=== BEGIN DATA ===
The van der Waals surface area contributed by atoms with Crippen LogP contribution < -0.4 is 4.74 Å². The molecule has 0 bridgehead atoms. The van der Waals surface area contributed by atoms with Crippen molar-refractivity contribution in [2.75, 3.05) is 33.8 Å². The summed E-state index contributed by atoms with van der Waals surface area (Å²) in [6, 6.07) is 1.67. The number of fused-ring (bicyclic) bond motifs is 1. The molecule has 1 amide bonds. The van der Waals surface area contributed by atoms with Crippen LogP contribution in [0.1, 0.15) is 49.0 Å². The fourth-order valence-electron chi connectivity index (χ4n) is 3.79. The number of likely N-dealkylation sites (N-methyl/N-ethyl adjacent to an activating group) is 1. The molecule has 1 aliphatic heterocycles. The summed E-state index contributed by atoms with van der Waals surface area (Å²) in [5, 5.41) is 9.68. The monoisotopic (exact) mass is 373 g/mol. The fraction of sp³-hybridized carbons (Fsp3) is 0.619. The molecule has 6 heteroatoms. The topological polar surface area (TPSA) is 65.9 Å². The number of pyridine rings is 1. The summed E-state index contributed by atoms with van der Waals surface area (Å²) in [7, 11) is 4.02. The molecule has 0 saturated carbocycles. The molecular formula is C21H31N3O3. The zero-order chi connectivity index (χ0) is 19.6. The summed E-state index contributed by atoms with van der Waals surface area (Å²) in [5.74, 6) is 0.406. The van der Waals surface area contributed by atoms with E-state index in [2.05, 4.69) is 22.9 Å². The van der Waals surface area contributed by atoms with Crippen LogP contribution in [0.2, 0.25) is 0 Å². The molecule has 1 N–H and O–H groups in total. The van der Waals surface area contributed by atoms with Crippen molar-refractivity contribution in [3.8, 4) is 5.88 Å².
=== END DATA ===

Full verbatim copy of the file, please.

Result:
The van der Waals surface area contributed by atoms with Crippen LogP contribution < -0.4 is 4.74 Å². The molecule has 0 bridgehead atoms. The van der Waals surface area contributed by atoms with Crippen molar-refractivity contribution in [2.75, 3.05) is 33.8 Å². The summed E-state index contributed by atoms with van der Waals surface area (Å²) in [6, 6.07) is 1.67. The number of fused-ring (bicyclic) bond motifs is 1. The molecule has 1 amide bonds. The van der Waals surface area contributed by atoms with Crippen LogP contribution in [0.1, 0.15) is 49.0 Å². The fourth-order valence-electron chi connectivity index (χ4n) is 3.79. The number of likely N-dealkylation sites (N-methyl/N-ethyl adjacent to an activating group) is 1. The molecule has 1 aliphatic heterocycles. The summed E-state index contributed by atoms with van der Waals surface area (Å²) in [5, 5.41) is 9.68. The monoisotopic (exact) mass is 373 g/mol. The fraction of sp³-hybridized carbons (Fsp3) is 0.619. The molecule has 6 heteroatoms. The topological polar surface area (TPSA) is 65.9 Å². The number of pyridine rings is 1. The summed E-state index contributed by atoms with van der Waals surface area (Å²) in [7, 11) is 4.02. The molecule has 0 saturated carbocycles. The molecular formula is C21H31N3O3. The zero-order chi connectivity index (χ0) is 19.6. The summed E-state index contributed by atoms with van der Waals surface area (Å²) in [5.74, 6) is 0.406. The van der Waals surface area contributed by atoms with E-state index in [2.05, 4.69) is 22.9 Å². The van der Waals surface area contributed by atoms with Crippen LogP contribution in [0.2, 0.25) is 0 Å². The molecule has 1 N–H and O–H groups in total. The van der Waals surface area contributed by atoms with Crippen molar-refractivity contribution in [3.8, 4) is 5.88 Å².